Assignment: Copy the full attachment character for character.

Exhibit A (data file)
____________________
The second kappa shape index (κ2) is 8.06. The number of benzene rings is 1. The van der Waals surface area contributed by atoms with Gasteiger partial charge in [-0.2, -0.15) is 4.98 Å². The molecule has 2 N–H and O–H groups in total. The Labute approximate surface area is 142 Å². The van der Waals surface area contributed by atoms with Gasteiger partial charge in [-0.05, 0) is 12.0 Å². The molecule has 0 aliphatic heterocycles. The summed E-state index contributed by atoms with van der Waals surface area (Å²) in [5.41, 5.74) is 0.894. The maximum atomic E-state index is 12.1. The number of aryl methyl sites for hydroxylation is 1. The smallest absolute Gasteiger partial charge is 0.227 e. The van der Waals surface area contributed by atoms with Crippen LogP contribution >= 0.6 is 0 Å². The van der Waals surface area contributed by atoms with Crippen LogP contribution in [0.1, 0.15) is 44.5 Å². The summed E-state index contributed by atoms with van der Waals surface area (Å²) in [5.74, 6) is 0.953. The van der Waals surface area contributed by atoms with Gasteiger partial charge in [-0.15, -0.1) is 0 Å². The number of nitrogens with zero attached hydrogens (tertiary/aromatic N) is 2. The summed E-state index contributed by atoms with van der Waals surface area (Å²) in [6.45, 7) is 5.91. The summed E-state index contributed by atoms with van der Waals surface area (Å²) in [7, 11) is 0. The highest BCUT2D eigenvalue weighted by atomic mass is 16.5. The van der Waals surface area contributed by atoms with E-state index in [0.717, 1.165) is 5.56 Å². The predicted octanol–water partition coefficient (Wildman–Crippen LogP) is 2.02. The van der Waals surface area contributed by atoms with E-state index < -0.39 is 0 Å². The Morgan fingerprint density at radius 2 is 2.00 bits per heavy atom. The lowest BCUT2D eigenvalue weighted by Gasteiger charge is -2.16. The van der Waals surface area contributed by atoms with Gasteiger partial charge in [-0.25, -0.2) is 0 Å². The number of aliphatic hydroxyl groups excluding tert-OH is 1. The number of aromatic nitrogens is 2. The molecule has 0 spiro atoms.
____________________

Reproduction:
The second kappa shape index (κ2) is 8.06. The number of benzene rings is 1. The van der Waals surface area contributed by atoms with Gasteiger partial charge in [-0.2, -0.15) is 4.98 Å². The molecule has 2 N–H and O–H groups in total. The Labute approximate surface area is 142 Å². The van der Waals surface area contributed by atoms with Gasteiger partial charge in [-0.05, 0) is 12.0 Å². The molecule has 0 aliphatic heterocycles. The summed E-state index contributed by atoms with van der Waals surface area (Å²) in [5.41, 5.74) is 0.894. The maximum atomic E-state index is 12.1. The number of aryl methyl sites for hydroxylation is 1. The smallest absolute Gasteiger partial charge is 0.227 e. The van der Waals surface area contributed by atoms with Crippen LogP contribution >= 0.6 is 0 Å². The van der Waals surface area contributed by atoms with Crippen LogP contribution in [0.1, 0.15) is 44.5 Å². The summed E-state index contributed by atoms with van der Waals surface area (Å²) in [5.74, 6) is 0.953. The van der Waals surface area contributed by atoms with Gasteiger partial charge in [-0.15, -0.1) is 0 Å². The number of nitrogens with zero attached hydrogens (tertiary/aromatic N) is 2. The summed E-state index contributed by atoms with van der Waals surface area (Å²) in [6.45, 7) is 5.91. The summed E-state index contributed by atoms with van der Waals surface area (Å²) in [7, 11) is 0. The highest BCUT2D eigenvalue weighted by atomic mass is 16.5. The van der Waals surface area contributed by atoms with E-state index in [0.717, 1.165) is 5.56 Å². The predicted octanol–water partition coefficient (Wildman–Crippen LogP) is 2.02. The van der Waals surface area contributed by atoms with E-state index < -0.39 is 0 Å². The Morgan fingerprint density at radius 2 is 2.00 bits per heavy atom. The lowest BCUT2D eigenvalue weighted by Gasteiger charge is -2.16. The van der Waals surface area contributed by atoms with Gasteiger partial charge in [-0.25, -0.2) is 0 Å². The number of aliphatic hydroxyl groups excluding tert-OH is 1. The number of aromatic nitrogens is 2. The molecule has 0 spiro atoms.